- Run Time: 1 hours, 12 minutes
- Video: Black & White
- Encoding: Region 0 (Worldwide)
- Released: December 10, 2019
- Originally Released: 1923
- Label: Alpha Video
Performers, Cast and Crew:
Description by OLDIES.com:
Harold leaves his fiancée Mildred behind to make it in the big city. Despite his best efforts, he is unable to find anything better than working as a lowly clerk at DeVore's department store. Harold still sends Mildred expensive gifts in spite of the meager salary, and hopes to save up enough money to marry her. When DeVore's manager offers a $1,000 prize to anyone who can attract an enormous crowd to the store, Harold convinces his acrobatic roommate Bill to scale the store's 12-story facade for half the prize money. On the day of the event, Bill finds himself in trouble with the police and unable to attend. Now a petrified Harold has to climb those 12 stories all by himself...or kiss the money (and Mildred) goodbye!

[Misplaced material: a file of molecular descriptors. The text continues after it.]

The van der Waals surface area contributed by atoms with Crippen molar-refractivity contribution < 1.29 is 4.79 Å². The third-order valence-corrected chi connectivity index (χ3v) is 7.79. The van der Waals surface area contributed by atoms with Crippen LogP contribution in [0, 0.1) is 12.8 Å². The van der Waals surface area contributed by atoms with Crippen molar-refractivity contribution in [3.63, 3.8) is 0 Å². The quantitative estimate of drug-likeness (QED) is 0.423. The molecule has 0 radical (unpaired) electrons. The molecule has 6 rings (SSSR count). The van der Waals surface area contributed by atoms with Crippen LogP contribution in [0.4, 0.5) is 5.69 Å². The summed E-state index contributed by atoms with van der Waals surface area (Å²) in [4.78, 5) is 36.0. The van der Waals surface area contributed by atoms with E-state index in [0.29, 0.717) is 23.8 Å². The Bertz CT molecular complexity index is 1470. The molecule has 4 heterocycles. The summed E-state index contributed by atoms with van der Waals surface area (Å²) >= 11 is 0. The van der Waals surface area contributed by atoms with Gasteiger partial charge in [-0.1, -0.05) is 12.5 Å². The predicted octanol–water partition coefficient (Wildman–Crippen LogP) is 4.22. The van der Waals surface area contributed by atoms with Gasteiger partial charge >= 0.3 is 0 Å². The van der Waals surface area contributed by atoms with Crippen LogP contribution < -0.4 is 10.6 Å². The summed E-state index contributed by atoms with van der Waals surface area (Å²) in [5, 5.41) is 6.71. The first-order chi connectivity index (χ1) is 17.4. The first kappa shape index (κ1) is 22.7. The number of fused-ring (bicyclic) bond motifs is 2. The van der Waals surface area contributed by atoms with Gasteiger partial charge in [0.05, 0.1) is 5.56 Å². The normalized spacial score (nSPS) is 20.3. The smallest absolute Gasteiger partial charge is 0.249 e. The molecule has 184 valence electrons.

Safety Last! is widely considered Harold Lloyd's best film, mainly for its astounding concluding stunt: Lloyd scaling the side of a 12-story high building, eventually hanging for dear life from the hands of a giant clock. Harold told historian Kevin Brownlow that he was inspired after seeing "human fly" Bill Strothers climb the Brockman Building in Los Angeles. Always looking for exciting gimmicks to put into his films, Lloyd signed the steeplejack to a contract, but while Harold was writing the scenario, Strothers broke his leg. So, much like in the story of Safety Last!, Harold had to perform the closing death-defying feat by himself (Strothers was originally supposed to double for him.) Harold had only mattresses on the ground waiting to break his fall if he slipped. Later, a dummy was thrown from the building and bounced off the mattresses onto the street, showing that Lloyd had been in real danger. Modern sources indicate that the stunt may not have been quite as dangerous as it looked - After Lloyd's death, stuntman Harvey Parry revealed that Harold had actually climbed a fake facade constructed on a rooftop, and that he had doubled for the comedian during the long shots in which the street below was visible. Despite this, the illusion is just as convincing today as it was in 1923, proving once again that Harold Lloyd is the "Third Genius" of silent comedy after Chaplin and Keaton.